"And yet, something inside you is so horrible or you're such a coward or whatever the reason that you decide that you have to end it. Robin Williams, at 63, did that today." Fox News anchor Shepard Smith has apologized for making those remarks. But they probably (and sadly) reflect a widely held opinion. The truth is that depression has nothing to do with bravery or courage. It is a monster that strips those traits away before it even gets warmed up. If anything, Robin Williams' suicide is another reminder that all the talent and humor in the world is no match for the power and darkness of depression. The way I see it, if you can fight off depression for 63 years and make others laugh and feel good, you are one courageous dude.

+ The Guardian: "Dismissing the concerns of a genuine depression sufferer on the grounds that you've been miserable and got over it is like dismissing the issues faced by someone who's had to have their arm amputated because you once had a paper cut."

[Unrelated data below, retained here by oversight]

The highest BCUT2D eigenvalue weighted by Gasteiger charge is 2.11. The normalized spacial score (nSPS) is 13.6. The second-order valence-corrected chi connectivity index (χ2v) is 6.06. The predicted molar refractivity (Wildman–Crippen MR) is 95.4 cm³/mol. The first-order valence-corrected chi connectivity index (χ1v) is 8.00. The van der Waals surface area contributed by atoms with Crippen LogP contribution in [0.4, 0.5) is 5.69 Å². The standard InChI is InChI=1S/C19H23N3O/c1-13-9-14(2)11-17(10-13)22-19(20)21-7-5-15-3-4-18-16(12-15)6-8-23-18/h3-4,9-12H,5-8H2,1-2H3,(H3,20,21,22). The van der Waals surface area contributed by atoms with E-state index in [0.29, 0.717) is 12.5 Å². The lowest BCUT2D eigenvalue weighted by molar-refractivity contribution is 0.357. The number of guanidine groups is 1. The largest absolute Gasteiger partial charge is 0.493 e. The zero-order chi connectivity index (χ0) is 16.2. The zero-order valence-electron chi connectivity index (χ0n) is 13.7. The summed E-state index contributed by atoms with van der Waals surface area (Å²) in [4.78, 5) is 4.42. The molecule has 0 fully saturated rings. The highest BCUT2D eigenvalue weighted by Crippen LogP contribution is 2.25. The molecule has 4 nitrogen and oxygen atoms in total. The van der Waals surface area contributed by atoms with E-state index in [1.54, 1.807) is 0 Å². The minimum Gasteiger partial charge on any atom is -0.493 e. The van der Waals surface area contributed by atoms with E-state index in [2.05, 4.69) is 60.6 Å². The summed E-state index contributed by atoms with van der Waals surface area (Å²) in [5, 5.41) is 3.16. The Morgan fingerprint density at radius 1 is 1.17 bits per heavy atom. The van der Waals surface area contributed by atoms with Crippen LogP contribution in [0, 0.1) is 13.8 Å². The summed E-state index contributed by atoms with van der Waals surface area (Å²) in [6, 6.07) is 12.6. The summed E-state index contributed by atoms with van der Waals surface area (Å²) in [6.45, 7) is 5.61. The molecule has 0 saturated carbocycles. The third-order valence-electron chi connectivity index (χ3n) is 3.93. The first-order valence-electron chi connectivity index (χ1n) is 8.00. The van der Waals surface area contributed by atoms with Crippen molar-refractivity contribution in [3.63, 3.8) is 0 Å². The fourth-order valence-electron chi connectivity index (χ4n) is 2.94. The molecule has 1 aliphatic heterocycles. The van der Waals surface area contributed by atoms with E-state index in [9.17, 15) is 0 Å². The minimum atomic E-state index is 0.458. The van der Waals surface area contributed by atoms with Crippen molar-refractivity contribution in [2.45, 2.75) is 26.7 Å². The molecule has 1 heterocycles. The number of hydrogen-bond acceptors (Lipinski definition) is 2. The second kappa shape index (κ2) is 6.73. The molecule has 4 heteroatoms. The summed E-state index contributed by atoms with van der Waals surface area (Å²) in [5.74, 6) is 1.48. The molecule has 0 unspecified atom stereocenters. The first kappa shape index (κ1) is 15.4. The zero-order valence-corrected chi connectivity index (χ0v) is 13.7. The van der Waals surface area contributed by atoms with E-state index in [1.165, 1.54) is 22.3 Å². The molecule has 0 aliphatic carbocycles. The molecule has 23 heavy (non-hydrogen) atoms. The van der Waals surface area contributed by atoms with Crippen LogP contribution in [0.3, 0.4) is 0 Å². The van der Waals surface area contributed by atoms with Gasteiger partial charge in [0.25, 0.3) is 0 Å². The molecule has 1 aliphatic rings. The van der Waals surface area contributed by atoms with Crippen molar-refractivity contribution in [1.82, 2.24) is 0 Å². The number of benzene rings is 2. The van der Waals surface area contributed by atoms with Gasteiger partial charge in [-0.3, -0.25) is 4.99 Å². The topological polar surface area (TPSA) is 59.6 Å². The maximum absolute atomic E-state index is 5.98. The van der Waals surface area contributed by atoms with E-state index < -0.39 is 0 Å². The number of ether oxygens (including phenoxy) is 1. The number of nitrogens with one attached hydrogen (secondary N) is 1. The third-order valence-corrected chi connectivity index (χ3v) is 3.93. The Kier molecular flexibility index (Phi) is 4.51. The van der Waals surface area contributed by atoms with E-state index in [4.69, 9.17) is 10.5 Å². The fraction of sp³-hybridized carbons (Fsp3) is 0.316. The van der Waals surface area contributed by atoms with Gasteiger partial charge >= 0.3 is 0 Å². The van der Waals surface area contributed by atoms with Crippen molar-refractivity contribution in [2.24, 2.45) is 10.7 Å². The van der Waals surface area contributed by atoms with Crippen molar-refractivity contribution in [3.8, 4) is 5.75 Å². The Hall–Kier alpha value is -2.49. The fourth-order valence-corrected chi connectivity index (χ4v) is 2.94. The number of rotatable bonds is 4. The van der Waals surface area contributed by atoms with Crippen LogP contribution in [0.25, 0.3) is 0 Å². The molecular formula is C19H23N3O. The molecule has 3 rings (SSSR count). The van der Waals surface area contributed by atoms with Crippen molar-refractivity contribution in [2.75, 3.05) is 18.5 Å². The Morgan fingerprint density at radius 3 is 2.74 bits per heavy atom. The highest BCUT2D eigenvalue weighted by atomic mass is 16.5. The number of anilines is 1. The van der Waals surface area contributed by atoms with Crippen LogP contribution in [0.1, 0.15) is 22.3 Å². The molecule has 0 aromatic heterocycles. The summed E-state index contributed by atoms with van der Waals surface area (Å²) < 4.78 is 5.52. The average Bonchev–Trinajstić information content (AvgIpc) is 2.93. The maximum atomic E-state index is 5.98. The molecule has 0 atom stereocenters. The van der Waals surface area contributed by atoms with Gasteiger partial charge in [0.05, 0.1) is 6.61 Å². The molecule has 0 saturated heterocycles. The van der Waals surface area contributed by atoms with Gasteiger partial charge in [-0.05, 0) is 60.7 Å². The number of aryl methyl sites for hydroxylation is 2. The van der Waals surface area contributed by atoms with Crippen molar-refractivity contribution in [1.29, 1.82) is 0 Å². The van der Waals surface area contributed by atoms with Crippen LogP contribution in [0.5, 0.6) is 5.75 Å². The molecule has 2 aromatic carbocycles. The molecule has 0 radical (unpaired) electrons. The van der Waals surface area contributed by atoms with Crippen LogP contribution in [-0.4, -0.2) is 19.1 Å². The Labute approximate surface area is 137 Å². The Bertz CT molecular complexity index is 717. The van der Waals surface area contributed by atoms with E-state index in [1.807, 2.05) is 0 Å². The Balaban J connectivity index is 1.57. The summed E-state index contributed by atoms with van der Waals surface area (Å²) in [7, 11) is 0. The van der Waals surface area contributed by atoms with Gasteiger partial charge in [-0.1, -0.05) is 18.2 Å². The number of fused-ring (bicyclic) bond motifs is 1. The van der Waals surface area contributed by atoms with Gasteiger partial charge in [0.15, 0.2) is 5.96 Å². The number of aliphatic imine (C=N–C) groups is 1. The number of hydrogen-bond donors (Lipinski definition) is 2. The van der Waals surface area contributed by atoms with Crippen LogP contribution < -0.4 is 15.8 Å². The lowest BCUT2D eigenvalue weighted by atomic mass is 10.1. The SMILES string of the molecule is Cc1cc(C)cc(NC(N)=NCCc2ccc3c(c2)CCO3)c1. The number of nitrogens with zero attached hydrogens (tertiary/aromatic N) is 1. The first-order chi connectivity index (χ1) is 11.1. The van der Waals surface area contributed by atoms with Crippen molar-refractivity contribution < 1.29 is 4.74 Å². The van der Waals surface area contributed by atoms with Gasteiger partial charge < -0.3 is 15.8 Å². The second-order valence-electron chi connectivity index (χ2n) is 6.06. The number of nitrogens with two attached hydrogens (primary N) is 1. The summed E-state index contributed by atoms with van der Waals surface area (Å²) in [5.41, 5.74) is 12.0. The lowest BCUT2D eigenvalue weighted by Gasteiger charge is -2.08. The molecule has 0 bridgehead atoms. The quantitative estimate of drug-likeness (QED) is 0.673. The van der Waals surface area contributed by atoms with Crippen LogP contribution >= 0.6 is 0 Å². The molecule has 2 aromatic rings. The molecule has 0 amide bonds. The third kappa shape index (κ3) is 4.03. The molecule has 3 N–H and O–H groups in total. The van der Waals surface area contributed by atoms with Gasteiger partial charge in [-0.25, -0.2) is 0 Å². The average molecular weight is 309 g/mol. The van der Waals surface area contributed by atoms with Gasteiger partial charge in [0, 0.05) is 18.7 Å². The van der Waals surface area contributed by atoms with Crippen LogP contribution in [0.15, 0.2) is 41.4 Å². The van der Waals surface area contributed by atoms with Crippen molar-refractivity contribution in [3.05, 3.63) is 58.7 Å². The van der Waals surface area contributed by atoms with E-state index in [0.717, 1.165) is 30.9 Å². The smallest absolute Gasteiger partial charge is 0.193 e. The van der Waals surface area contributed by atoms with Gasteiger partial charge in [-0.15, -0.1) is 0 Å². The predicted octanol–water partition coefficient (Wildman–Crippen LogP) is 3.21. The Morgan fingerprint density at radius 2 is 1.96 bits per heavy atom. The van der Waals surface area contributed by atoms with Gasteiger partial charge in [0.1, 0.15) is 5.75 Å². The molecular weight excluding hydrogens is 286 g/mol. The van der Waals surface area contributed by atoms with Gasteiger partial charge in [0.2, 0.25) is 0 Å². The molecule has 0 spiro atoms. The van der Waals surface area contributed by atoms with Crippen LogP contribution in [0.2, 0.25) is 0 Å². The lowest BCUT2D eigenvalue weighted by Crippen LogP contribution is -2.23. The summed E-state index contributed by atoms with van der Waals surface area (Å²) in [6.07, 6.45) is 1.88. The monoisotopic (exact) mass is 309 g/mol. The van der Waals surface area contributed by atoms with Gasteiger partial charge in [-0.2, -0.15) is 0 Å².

+ "In Paris on a chilly evening late in October of 1985 I first became fully aware that the struggle with the disorder in my mind -- a struggle which had engaged me for many months -- might have a fatal outcome." From one of the best pieces of writing on the topic of depression. William Styron's Darkness Visible.

+ On Comedians and depression: Comedy clubs are "hardly the sort of venues where one goes to hear banter suited to a therapy session. And yet, for the past three years, the Laugh Factory has provided both: Once they're done with a set, comedians can see an in-house psychologist."

+ We should be talking about this topic. More Americans die of suicide than in car accidents.